I have been a faculty member in the Department of Mechanical and Aerospace Engineering since 1979. I am an experimentalist with expertise in tunable laser design, laser spectroscopy, mechatronics, space telescope design, and STEM education. I am the Director of Undergraduate Studies in the MAE Department. I teach a variety of courses including CEE 102 "Engineering in the Modern World," MAE 412 "Microprocessors for Measurement and Control," FRS 106 "Art and Science of Motorcycle Design," and EGR 250/251/350/351/450/451 "Community Project Studios."

What will students be able to take away from your class?

I run a maker-space course - students will learn to design and build "do it yourself" projects.

What attracted you to the Keller Center?

I am interested in giving students the opportunity to create their own engineering works.

What do you appreciate most about the Keller Center?

I like working with interested and creative students.

Share an inspiring story about your time at the Keller Center.

One of our projects involves STEM education outreach. We have for many years sponsored a demonstration table at Communiversity. Students working with me would explain basic ideas about electromagnetism including the workings of an electromagnetic telegraph. One of the earliest American scientists working in electromagnetism in the early 19th century was Joseph Henry, a professor of Natural Philosophy (now known as physics) at the College of New Jersey (now known as Princeton University). In 1846 Professor Henry would leave Princeton to take over the leadership of the Smithsonian in Washington as its first Secretary. Our students were teaching the general public of Princeton NJ on the same spot (in front of Nassau Hall) that Joseph Henry demonstrated many of his discoveries about electromagnetism to his students and local residents. Professor Henry demonstrated the telegraph by stringing a wire across the front campus from his laboratory (at a building - now gone - that was at the location of Chancellor Green) to his house (which then was next to Stanhope Hall). He would use the telegraph to alert his wife when he was coming home for lunch.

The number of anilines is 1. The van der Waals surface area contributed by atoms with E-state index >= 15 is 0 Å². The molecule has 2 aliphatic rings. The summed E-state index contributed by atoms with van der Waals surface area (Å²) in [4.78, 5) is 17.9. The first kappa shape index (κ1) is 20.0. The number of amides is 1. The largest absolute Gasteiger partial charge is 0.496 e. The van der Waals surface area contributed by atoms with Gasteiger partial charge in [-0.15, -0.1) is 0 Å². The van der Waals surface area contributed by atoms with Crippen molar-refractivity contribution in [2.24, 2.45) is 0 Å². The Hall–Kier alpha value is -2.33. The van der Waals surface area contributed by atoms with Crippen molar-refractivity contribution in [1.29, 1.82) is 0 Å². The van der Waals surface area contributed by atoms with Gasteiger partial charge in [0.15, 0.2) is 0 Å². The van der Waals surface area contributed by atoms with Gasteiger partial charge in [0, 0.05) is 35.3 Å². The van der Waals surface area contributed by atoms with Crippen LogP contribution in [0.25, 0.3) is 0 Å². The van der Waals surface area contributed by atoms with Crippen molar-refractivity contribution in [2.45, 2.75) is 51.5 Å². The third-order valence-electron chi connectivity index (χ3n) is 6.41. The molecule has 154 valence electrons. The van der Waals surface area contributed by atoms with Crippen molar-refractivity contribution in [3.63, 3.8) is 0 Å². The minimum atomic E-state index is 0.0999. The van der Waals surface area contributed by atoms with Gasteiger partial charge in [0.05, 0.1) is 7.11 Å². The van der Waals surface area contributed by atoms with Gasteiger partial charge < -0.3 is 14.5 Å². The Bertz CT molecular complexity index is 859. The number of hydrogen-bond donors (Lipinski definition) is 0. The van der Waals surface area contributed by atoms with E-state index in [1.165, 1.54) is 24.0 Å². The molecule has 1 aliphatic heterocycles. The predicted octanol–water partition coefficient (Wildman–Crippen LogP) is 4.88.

What advice would you have for students about getting involved at the Keller Center?

Take advantage of the opportunity to learn how to do things for yourself and consider sharing your experiences with others in the broader community.

How have you benefited from your involvement with the Keller Center?

I have had the opportunity to guide students from the whole campus at creating works of utility, art, and whimsy. Seeing creative ideas turned into cherished objects over many years is its own reward.